1. Difficult airway in obstetrics
University of Gondar
College of medicine and health science
department of anesthesia
The difficult airway is a clinical situation which includes either
difficulty with mask ventilation or tracheal intubation,
Obstetric patients are at increased risk of failed tracheal
intubation during obstetric GA because of a number of unique
clinical situational, situational factors.
Difficult or failed intubations will occur, and the only safe way to
manage them is to be well prepared . 2
3. What is the Incidence of Difficult Intubation, Failed Intubation
and pulmonary aspiration in Obstetrics patients?
The incidence of failed tracheal intubation in the
general surgical population is approximately 1:2200,
but the incidence in the obstetric population may be as
high as 1:250.
4. Failed Intubation occurs in approximately 0.13% to
0.35% or 1:750 to 1:280, of obstetric patients versus
1:2,000 for all patients.
Incidence of Pulmonary aspiration of gastric contents
for obstetric patients is 1:500-400 versus 1:2,000 for all
5. Failed intubation is an important factor contributing to both
maternal and fetal mortality.
Ideally we should be able to predict, and plan for, all difficult
However, most airway tests are unreliable so we will
inevitably be faced with some unexpectedly difficult or
o The next best option is to have a robust plan for the
management of such a situation.
6. WHY IS OBSTETRIC AIRWAYMANAGEMENT MORE
Anatomical and Physiological Factors
7. PRACTICAL APPROACH TO OBSTETRIC
Planning and Preparation for Safe Obstetric GA
important components of safe obstetric airway management
include adequate and timely
airway assessment, fasting status,
pharmacologic aspiration prophylaxis,
optimal patient positioning, adequate preoxygenation,
and provision of a secure airway 7
8. AIRWAY ASSESSMENT
every woman undergoing obstetric surgery should have a
documented airway assessment.
This should highlight potential difficulties with tracheal
intubation as well as potential difficulties with face mask and
supraglottic airway device (SAD) placement and front-of-neck
Several factors have been identified that may predict airway
difficulties in this population
10. PULMONARY ASPIRATION RISK REDUCTION
Gastric emptying in a nonlabouring pregnant woman is similar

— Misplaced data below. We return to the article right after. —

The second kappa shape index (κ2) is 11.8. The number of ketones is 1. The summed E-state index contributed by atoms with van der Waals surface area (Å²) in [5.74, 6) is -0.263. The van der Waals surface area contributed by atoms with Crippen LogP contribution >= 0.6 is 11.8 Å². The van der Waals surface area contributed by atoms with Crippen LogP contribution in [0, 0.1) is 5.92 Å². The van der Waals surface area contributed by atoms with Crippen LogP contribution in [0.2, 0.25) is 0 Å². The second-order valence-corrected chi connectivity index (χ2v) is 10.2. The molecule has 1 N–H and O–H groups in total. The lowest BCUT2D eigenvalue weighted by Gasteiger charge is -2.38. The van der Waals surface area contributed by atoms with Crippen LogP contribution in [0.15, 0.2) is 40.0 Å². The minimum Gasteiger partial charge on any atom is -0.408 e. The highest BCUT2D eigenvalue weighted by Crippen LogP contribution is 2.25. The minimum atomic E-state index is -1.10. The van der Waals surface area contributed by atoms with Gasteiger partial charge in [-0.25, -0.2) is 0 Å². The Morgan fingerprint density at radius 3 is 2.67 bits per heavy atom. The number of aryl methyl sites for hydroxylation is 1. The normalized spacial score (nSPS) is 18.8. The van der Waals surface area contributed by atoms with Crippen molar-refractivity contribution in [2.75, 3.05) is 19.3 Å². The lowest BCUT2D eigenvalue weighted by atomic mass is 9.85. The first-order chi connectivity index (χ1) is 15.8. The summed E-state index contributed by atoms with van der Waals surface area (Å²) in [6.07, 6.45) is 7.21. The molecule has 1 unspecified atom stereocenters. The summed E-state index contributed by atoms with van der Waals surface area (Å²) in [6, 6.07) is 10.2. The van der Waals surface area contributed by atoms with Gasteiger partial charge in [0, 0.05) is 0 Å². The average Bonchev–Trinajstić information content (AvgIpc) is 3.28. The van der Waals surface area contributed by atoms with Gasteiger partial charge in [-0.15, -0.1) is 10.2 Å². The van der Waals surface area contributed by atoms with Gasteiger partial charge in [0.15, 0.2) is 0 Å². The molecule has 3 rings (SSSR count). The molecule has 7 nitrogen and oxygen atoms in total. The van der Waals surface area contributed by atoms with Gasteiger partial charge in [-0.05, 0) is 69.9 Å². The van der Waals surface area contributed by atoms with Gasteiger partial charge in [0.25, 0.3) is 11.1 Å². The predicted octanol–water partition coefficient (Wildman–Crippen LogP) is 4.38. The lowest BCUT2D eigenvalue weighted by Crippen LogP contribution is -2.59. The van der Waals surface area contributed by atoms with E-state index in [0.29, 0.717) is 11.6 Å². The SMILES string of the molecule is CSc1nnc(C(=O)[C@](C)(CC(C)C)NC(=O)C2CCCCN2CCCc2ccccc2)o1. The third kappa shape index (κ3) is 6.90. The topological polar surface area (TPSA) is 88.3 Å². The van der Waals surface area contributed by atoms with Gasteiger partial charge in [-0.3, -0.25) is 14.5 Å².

to that in a nonpregnant woman; however, gastric emptying is
delayed by labour and opioid analgesia.
The use of point-of-care ultrasound (US) assessment of
gastric contents to individualise the risk of regurgitation in
obstetric patients has recently been described
11. PATIENT POSITIONING
A 20 to 30 degree head-up position may facilitate insertion
of the laryngoscope, improve the view of the glottis,
increase functional residual capacity (FRC), and reduce the
risk of gastric regurgitation.
Currently, there is interest in alternative techniques to provide
preoxygenation and/or apnoeic oxygenation during tracheal
intubation in both nonobstetric and obstetric patients.
Insufflation of oxygen at 5 L/min via nasal cannula may prolong
the apneic time by maintaining bulk flow of oxygen during
13. Cricoid pressure
Controversies with the use of CP
CP often not correctly applied
CP can cause a difficult airway/FI
CP may compromise mask ventilation
CP effectiveness > 4mins is questionable
NAP4 recommended continued use
of CP for RSI
14. ELECTIVE USE OF SADS FOR CAESAREAN
Tracheal intubation following RSI is generally recommended in
the obstetric patient.
However, there are a number of reports of the elective use of
SADs in fasted patients undergoing elective caesarean
While significant airway-related complications have not been
reported in such studies, high-risk women (including those with
obesity) were generally excluded .
15. ILMA /prosealLMA has been used in parturients after failed
–Gonzales: Rev Esp Anesthesiol
– M i n i v i l l e A n e s t h A n a l g
16. DIRECT AND INDIRECT (VIDEO) LARYNGOSCOPY
New disposable intubating laryngoscope
Designed to provide a view of the glottis without alignment
of oral, pharyngeal, and tracheal axis
VL shown to be superior to conventional laryngoscopy
23. EXTUBATION AND POSTOPERATIVE CARE
Focus on airway management must continue until the patient
has recovered from GA and is able to maintain their own
The anaesthetist should remain vigilant, and the obstetric
patient should be extubated awake in the left lateral or head-
up position with full reversal of neuromuscular blockade (